Expecting a magical themed story but being given a slice of life styled character development story is slightly off-putting; but thankfully the art style of the show, the comical reaction between characters and the developing harem-come-love-story does manage to salvage the series slightly. As I mentioned before it starts off under the pretence of characters with magical / superpower styled abilities but it eventually sees the group engaging more with each other and their own personal interests coming to fruition; some of which deliver some rather emotional and entertaining back stories.
For instance several episodes is spent around the youngest member of the group, Chifuyu Himeki, and her unhealthy obsession with the group which leads to her considering leaving school and – in turn – getting into a fight with her friend. Another selection of episodes meanwhile sees Tomoyo Kanzaki and Hatoko Kushikawa begin to consider their feelings for main protagonist Jurai Andō who, in turn, is actually a chunibyo who is unwilling to change his ways but is open to the ideals of being normal. A lot of interesting stories are told; but at the same time it doesn’t feel like it really goes anywhere… it’s kind of like filler content but it provides some rather entertaining storylines along the way.
As per usual the only selection of bonus features included with this Blu-ray release of When Supernatural Battles Became Commonplace consist of a selection of creditless songs and trailers for other anime series that have been released by Sentai Filmworks within America.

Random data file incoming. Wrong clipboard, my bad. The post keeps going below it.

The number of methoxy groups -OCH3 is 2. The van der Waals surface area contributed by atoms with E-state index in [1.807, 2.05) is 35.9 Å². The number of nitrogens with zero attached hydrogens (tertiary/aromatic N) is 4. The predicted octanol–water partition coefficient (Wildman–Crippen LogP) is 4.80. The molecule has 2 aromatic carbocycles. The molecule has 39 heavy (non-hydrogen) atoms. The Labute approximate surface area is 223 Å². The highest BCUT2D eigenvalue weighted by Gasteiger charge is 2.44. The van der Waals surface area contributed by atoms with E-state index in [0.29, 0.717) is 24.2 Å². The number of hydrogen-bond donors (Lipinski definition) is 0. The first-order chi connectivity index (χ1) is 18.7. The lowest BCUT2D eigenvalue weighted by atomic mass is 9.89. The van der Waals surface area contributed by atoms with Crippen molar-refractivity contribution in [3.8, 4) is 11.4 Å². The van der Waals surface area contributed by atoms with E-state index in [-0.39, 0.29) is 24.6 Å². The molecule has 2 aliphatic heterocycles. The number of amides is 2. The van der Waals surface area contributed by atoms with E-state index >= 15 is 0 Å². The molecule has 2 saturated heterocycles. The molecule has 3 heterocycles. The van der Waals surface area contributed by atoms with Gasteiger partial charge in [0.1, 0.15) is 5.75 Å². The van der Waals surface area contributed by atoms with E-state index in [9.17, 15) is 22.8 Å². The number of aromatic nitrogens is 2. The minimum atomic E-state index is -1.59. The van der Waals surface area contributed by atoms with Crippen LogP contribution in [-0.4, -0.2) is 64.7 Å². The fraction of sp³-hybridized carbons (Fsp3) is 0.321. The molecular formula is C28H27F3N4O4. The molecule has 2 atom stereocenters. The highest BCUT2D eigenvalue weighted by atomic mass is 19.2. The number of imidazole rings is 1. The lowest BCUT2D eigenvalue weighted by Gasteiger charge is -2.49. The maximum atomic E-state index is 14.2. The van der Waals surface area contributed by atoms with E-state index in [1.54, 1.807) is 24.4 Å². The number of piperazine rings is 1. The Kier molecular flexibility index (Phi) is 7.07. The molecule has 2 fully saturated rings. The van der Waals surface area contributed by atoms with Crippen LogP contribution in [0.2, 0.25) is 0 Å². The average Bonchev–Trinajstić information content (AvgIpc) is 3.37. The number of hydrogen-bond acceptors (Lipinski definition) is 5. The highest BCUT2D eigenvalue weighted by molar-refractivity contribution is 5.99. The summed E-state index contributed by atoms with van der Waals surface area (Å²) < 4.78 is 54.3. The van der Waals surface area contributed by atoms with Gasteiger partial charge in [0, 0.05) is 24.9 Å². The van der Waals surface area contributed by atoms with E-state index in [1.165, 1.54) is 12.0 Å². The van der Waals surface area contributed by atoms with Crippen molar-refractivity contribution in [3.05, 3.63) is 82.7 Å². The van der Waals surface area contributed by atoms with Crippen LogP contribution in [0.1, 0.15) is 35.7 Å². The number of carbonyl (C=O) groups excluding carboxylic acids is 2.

Interestingly enough however the trailers included within this Blu-ray consist of two titles previously released by Animatsu Entertainment, namely Blade Dance of the Elementalers and Love, Chunibyo and Other Delusions, as well as two other titles which have yet to be announced for a UK release by any other distributor; namely Magical Warfare and Wizard Barristers.
In short it’s another barebones release from Sentai Filmworks but it’s better than have no bonus features at all.
Media: BD 50 x1, BD 25 x1
Region: A & B
Running Time: 3:42:52 (Disc 1), 1:14:35 (Disc 2)
Video: MPEG-4 AVC
Audio: DTS-HD 2.0 (English & Japanese)
Subtitles: English (Yellow)
Resolution: 1920×1080 (1080p)
Aspect Ratio: 16:9
Frame Rate: 23.976 fps
I expected When Supernatural Battles Became Commonplace to be a series surrounding a group of students who obtained magical (super-human-styled) powers and then do battle with other students within the city; but in turn it’s actually a story that explores the individual characters featured within the literature club and their daily antics. It’s a deceptive story and while the magical abilities do get a fair amount of screen-time, such as Jurai’s “Dark and Dark Flame” or Chifuyu’s teleportation ability it’s actually the individual storylines of each character that get the screen time.